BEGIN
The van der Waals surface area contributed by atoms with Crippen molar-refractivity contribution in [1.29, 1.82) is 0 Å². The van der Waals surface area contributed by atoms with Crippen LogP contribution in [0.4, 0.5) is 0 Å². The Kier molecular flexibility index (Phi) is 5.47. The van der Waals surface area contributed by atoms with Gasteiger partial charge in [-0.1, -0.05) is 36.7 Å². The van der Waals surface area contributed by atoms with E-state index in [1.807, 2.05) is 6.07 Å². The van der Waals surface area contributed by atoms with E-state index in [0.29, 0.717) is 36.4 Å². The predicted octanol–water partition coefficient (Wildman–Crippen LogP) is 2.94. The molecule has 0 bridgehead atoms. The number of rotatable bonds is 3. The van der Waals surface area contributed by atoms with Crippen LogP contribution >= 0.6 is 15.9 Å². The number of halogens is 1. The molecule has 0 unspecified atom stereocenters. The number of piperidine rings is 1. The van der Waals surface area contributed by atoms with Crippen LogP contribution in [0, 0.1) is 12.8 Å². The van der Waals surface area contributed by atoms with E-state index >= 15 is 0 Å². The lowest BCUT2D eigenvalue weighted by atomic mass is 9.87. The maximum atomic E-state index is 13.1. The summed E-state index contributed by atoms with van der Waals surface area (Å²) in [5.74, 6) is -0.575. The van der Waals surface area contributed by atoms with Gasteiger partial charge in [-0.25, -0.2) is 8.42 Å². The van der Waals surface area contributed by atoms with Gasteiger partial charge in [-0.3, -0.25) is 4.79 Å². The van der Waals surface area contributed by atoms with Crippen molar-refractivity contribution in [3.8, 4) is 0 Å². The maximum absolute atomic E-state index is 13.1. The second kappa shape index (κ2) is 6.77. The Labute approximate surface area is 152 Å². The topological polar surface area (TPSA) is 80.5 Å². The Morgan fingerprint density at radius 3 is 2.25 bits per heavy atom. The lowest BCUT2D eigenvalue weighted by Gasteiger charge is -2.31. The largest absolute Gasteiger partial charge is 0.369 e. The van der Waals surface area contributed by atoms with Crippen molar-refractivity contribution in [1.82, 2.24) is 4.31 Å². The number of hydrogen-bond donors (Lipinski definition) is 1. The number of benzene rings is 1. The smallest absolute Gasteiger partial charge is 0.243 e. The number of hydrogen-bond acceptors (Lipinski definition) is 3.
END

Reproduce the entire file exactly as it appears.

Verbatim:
The van der Waals surface area contributed by atoms with Crippen molar-refractivity contribution in [1.29, 1.82) is 0 Å². The van der Waals surface area contributed by atoms with Crippen LogP contribution in [0.4, 0.5) is 0 Å². The Kier molecular flexibility index (Phi) is 5.47. The van der Waals surface area contributed by atoms with Gasteiger partial charge in [-0.1, -0.05) is 36.7 Å². The van der Waals surface area contributed by atoms with E-state index in [1.807, 2.05) is 6.07 Å². The van der Waals surface area contributed by atoms with E-state index in [0.29, 0.717) is 36.4 Å². The predicted octanol–water partition coefficient (Wildman–Crippen LogP) is 2.94. The molecule has 0 bridgehead atoms. The number of rotatable bonds is 3. The van der Waals surface area contributed by atoms with Crippen LogP contribution >= 0.6 is 15.9 Å². The number of halogens is 1. The molecule has 0 unspecified atom stereocenters. The number of piperidine rings is 1. The van der Waals surface area contributed by atoms with Crippen LogP contribution in [0, 0.1) is 12.8 Å². The van der Waals surface area contributed by atoms with E-state index >= 15 is 0 Å². The lowest BCUT2D eigenvalue weighted by atomic mass is 9.87. The maximum atomic E-state index is 13.1. The summed E-state index contributed by atoms with van der Waals surface area (Å²) in [5.74, 6) is -0.575. The van der Waals surface area contributed by atoms with Gasteiger partial charge in [-0.25, -0.2) is 8.42 Å². The van der Waals surface area contributed by atoms with Gasteiger partial charge in [-0.3, -0.25) is 4.79 Å². The van der Waals surface area contributed by atoms with Crippen molar-refractivity contribution in [3.8, 4) is 0 Å². The maximum absolute atomic E-state index is 13.1. The second kappa shape index (κ2) is 6.77. The Labute approximate surface area is 152 Å². The topological polar surface area (TPSA) is 80.5 Å². The Morgan fingerprint density at radius 3 is 2.25 bits per heavy atom. The lowest BCUT2D eigenvalue weighted by Gasteiger charge is -2.31. The largest absolute Gasteiger partial charge is 0.369 e. The van der Waals surface area contributed by atoms with Crippen molar-refractivity contribution in [1.82, 2.24) is 4.31 Å². The number of hydrogen-bond donors (Lipinski definition) is 1. The number of benzene rings is 1. The smallest absolute Gasteiger partial charge is 0.243 e. The number of hydrogen-bond acceptors (Lipinski definition) is 3.